I’ve been a fan of the station rotation model for years. As I support teachers struggling to navigate the demands of the concurrent classroom, I find myself continually returning to the station rotation model as a strategy to design and facilitate learning for this challenging teaching assignment.
First, I want to identify a few of the challenges I observe in concurrent classrooms.
1. There is an inequality of teacher attention.
This inequality of attention is not a teacher shortcoming but rather a natural product of having a group of students in the physical classroom with the teacher while other students attend class online. If students who attend class in person can raise a hand or verbally request help, they will always command more of the teacher’s attention.
I recommend that teachers use a single strategy for all students to use to ask questions or seek additional support. Remind or ClassroomQ can help teachers by providing all students with the same method for requesting support. Students can send messages via their device using Remind or add themselves to a virtual queue with ClassroomQ.
2. Whole group direct instruction is ineffective.
The challenges associated with whole group instruction are not new, but our current situation has exacerbated them. If the teacher is presenting information the same way for all students, that presentation would be more effective in a video. Video instruction puts students in control over the pace at which they progress through the new information. They pause a video, rewind it, or rewatch as many times as they need to understand the information.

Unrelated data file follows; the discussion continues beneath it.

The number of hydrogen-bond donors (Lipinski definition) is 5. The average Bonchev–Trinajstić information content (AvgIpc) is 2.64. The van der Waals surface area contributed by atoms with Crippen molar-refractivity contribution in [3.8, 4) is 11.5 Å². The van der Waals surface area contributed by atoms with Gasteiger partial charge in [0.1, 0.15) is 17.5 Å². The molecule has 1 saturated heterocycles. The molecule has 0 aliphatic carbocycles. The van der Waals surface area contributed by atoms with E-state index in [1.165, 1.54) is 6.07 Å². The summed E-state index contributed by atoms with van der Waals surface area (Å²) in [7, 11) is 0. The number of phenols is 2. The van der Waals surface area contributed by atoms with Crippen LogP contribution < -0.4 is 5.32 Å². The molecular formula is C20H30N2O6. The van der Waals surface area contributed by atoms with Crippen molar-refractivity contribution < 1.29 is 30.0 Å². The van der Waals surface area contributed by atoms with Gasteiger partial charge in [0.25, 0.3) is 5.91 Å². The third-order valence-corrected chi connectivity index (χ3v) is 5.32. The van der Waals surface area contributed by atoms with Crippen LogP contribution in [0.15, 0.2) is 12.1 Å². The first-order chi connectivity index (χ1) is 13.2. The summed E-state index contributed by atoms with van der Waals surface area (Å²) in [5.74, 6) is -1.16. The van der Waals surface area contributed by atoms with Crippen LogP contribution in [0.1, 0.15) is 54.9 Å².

Live instruction–in class or online–should be differentiated for small groups of students. During small group differentiated instruction, teachers can connect with learners and use their expertise to figure out what type of explanation or level of support a group of students need to understand a key concept or master a specific skill.
3. The affordances of each learning landscape–in person and online–are not being leveraged.
There are advantages to learning in a classroom synchronously and advantages to learning online asynchronously. However, if students learning online are trapped in virtually conferencing sessions for most of their school day or required to join a physical class virtually and follow along with what is happening there, they have lost the flexibility and agency over time, place, and pace that makes online learning effective. Similarly, if students in the physical classroom spend most of their day listening to a teacher present information or working silently at their desks, they do not enjoy the human interaction that makes in-person learning so appealing.
There are myriad other challenges that I could dive into, but let’s get to problem-solving. If these are challenges facing teachers working with students in a concurrent classroom, what can we do to mitigate these challenges?